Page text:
Not that I need to. I mean, I don't know how to say this . . . everything inspires me all the time. It's not like I'm so inspired all the time that I'm like [Lou Reed's character] Auden in [the 1983 film] "Get Crazy." I wake up, make a pot of coffee, have a bowl of cereal and then maybe I read something and then I'll flip open a notebook and say, "Oh, that's pretty good." But I don't write every day. Sometimes I put myself into resting mode because I think that's how you grow. Then when you come back you have to relearn, and every time you learn things change.


On the business side, last year's Extra Lens record [Darnielle's project with songwriter Franklin Bruno] was on Merge Records, but this is your first Mountain Goats record on Merge. Other than the Jon Wurster connection [Superchunk members founded the label], were there other reasons that Merge was the best home for this album?

Merge is literally in my town [Durham, N.C.]. I keep an office and their office is two blocks from my office. [Label head] Mac [McCaughan] and I are friends and Mac is a huge Carolina Hurricanes fan. We talk hockey a lot. They're a great label and they're right in my town, and it just seems like such a natural feel.


It seems as though Merge has the taste in music that everyone wishes they had.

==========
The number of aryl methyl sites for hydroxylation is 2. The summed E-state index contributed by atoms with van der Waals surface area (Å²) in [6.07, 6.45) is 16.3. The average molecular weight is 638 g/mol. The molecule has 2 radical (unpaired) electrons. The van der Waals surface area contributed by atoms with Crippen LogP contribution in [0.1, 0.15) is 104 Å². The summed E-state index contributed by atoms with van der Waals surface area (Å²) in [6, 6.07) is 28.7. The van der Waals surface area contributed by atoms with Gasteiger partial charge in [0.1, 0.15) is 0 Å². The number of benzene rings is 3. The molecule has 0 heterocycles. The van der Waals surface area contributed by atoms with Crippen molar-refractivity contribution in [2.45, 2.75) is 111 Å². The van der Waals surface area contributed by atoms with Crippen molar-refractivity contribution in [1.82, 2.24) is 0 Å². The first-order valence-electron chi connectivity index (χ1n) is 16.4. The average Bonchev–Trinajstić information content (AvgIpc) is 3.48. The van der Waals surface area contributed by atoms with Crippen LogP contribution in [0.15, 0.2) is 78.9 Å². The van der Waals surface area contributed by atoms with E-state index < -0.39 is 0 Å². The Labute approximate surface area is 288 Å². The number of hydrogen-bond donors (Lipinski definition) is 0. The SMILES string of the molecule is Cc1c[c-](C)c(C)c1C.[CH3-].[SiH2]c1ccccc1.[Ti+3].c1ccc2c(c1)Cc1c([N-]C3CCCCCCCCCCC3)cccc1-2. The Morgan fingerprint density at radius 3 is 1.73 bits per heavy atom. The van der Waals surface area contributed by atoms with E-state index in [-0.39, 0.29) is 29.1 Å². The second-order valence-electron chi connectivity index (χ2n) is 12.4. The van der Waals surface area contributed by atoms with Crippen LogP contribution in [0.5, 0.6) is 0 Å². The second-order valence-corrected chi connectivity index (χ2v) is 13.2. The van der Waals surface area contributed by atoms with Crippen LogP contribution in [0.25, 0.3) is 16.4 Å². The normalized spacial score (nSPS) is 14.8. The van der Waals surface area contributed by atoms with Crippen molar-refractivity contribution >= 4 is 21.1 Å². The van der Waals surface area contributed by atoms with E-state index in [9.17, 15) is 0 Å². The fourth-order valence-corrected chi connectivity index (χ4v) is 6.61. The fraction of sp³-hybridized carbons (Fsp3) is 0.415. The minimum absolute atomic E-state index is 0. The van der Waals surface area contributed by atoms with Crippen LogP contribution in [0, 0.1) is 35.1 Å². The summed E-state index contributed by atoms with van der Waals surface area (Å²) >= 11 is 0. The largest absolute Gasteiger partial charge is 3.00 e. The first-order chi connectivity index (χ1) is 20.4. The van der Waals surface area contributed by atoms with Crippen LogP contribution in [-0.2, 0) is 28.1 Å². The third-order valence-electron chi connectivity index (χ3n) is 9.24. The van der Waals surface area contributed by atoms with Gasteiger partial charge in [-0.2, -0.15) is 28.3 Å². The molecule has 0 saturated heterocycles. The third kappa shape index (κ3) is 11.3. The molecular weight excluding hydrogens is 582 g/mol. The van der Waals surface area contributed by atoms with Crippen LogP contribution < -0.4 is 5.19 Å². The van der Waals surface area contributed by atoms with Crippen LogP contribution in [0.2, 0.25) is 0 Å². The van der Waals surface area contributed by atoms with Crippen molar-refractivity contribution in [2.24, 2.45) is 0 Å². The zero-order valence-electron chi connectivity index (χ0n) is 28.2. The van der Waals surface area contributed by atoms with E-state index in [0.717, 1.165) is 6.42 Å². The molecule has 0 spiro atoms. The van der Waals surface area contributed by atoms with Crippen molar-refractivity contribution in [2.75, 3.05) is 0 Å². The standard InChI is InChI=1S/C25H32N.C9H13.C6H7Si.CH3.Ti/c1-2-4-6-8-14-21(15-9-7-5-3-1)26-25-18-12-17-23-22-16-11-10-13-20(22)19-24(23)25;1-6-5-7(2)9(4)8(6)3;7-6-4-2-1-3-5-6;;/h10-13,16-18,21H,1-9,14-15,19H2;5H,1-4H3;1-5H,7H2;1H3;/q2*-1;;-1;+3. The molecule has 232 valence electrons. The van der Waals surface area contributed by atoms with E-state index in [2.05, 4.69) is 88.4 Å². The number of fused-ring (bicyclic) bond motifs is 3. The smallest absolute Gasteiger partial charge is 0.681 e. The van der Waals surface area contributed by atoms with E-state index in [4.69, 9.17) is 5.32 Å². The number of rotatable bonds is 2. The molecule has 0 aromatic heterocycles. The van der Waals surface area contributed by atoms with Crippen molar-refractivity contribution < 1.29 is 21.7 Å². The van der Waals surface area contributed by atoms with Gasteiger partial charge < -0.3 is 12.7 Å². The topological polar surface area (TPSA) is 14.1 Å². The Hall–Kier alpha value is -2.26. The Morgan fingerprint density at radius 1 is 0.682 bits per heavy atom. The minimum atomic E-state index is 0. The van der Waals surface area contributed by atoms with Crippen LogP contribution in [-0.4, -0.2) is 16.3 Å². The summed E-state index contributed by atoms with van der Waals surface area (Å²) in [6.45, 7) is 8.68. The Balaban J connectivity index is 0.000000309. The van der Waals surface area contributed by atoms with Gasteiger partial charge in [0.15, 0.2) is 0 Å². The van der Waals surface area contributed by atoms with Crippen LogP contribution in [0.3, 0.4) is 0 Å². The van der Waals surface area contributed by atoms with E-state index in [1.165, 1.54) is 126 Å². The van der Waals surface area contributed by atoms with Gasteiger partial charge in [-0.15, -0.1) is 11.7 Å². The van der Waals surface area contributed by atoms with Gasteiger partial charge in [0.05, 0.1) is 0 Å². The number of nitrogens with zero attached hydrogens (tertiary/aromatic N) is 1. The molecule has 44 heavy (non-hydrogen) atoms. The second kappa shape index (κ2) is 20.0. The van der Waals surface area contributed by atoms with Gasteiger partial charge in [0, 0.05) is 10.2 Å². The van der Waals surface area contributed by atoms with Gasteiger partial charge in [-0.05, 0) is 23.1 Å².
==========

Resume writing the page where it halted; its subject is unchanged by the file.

The part of indie rock that Merge represents is really making music that you like whether it suits any particular stylistic need of the marketplace or not. Which is why a lot of people that hear Arcade Fire, they don't know what to make of it. But I think anybody who thinks Merge heard the Arcade Fire and went, "Oh, we can sell a lot of records," does not know anything about Merge. What Merge is about is putting out records we like. That's sort of what the whole indie project was about: starting labels to make the records that you would buy if they were out there. And Merge has remained faithful to that concept forever. It takes a lot longer to get to the Grammys if you ride with that concept but it's pretty satisfying.


You released a limited-edition cassette with the LP preorder, and you're very accessible to fans. Why is it important to you to incorporate those DIY elements?

It's really just for fun. You have to enjoy yourself. I know for some people it's like, to do any extra thing would be super stressful-and it is stressful. People get upset if they don't get an unlimited something, and I understand that. But look, I'm a kid in a lot of ways. So I go: "Oh, what if I did a tape? Yeah, yeah, yeah! Tape, tape, tape, tape, tape!" Right? And that's basically how that worked.

You've mentioned that when you play live, you want to have a connection with everyone in the room, and the fan-friendly items seem to support that.

That's what playing live is about for me. You can't actually go out there and grab everybody's hair because there are too many at some point. So you sort of have to make it up in the air, which is how music works anyway, but you have to make it in such a way that when you all touch that point of contact, it really does feel like everybody just unbuttoned their shirt one button. And I notice that onstage. It's actually partly why I really enjoy playing barefoot, which I do in tribute to [frequently barefoot performer] Amy Grant, but I learned that it really does make you feel grounded. You feel yourself.